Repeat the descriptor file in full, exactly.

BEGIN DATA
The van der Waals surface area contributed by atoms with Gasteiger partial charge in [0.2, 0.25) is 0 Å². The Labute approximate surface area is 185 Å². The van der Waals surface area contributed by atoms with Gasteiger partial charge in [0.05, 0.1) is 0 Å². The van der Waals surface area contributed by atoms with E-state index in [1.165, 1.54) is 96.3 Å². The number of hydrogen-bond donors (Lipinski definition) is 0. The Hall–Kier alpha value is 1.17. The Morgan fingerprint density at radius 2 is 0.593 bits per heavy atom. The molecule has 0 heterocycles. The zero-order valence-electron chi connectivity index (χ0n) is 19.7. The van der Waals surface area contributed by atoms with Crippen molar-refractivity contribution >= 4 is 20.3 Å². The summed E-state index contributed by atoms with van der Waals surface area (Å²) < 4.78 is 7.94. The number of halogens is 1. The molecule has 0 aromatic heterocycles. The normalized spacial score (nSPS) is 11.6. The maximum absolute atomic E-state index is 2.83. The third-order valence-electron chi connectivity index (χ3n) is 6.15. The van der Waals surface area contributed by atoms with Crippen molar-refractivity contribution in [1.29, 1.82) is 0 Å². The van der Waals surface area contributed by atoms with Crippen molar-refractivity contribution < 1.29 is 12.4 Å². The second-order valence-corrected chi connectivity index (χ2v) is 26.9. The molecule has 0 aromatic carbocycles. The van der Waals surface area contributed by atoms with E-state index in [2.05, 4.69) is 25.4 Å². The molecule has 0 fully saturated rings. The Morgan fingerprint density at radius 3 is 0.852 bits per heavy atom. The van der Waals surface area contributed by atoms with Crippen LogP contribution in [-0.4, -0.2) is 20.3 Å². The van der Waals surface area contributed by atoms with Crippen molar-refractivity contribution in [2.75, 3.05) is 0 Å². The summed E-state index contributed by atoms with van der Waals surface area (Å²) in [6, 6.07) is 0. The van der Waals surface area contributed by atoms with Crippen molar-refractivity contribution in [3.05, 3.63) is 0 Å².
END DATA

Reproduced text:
The van der Waals surface area contributed by atoms with Gasteiger partial charge in [0.2, 0.25) is 0 Å². The Labute approximate surface area is 185 Å². The van der Waals surface area contributed by atoms with Gasteiger partial charge in [0.05, 0.1) is 0 Å². The van der Waals surface area contributed by atoms with E-state index in [1.165, 1.54) is 96.3 Å². The number of hydrogen-bond donors (Lipinski definition) is 0. The Hall–Kier alpha value is 1.17. The Morgan fingerprint density at radius 2 is 0.593 bits per heavy atom. The molecule has 0 heterocycles. The zero-order valence-electron chi connectivity index (χ0n) is 19.7. The van der Waals surface area contributed by atoms with Crippen molar-refractivity contribution >= 4 is 20.3 Å². The summed E-state index contributed by atoms with van der Waals surface area (Å²) < 4.78 is 7.94. The number of halogens is 1. The molecule has 0 aromatic heterocycles. The normalized spacial score (nSPS) is 11.6. The maximum absolute atomic E-state index is 2.83. The third-order valence-electron chi connectivity index (χ3n) is 6.15. The van der Waals surface area contributed by atoms with Crippen molar-refractivity contribution in [1.29, 1.82) is 0 Å². The van der Waals surface area contributed by atoms with Crippen molar-refractivity contribution < 1.29 is 12.4 Å². The second-order valence-corrected chi connectivity index (χ2v) is 26.9. The molecule has 0 aromatic carbocycles. The van der Waals surface area contributed by atoms with E-state index in [2.05, 4.69) is 25.4 Å². The molecule has 0 fully saturated rings. The Morgan fingerprint density at radius 3 is 0.852 bits per heavy atom. The van der Waals surface area contributed by atoms with Crippen LogP contribution in [-0.4, -0.2) is 20.3 Å². The van der Waals surface area contributed by atoms with Crippen molar-refractivity contribution in [2.75, 3.05) is 0 Å². The summed E-state index contributed by atoms with van der Waals surface area (Å²) in [6, 6.07) is 0. The van der Waals surface area contributed by atoms with Crippen molar-refractivity contribution in [3.05, 3.63) is 0 Å².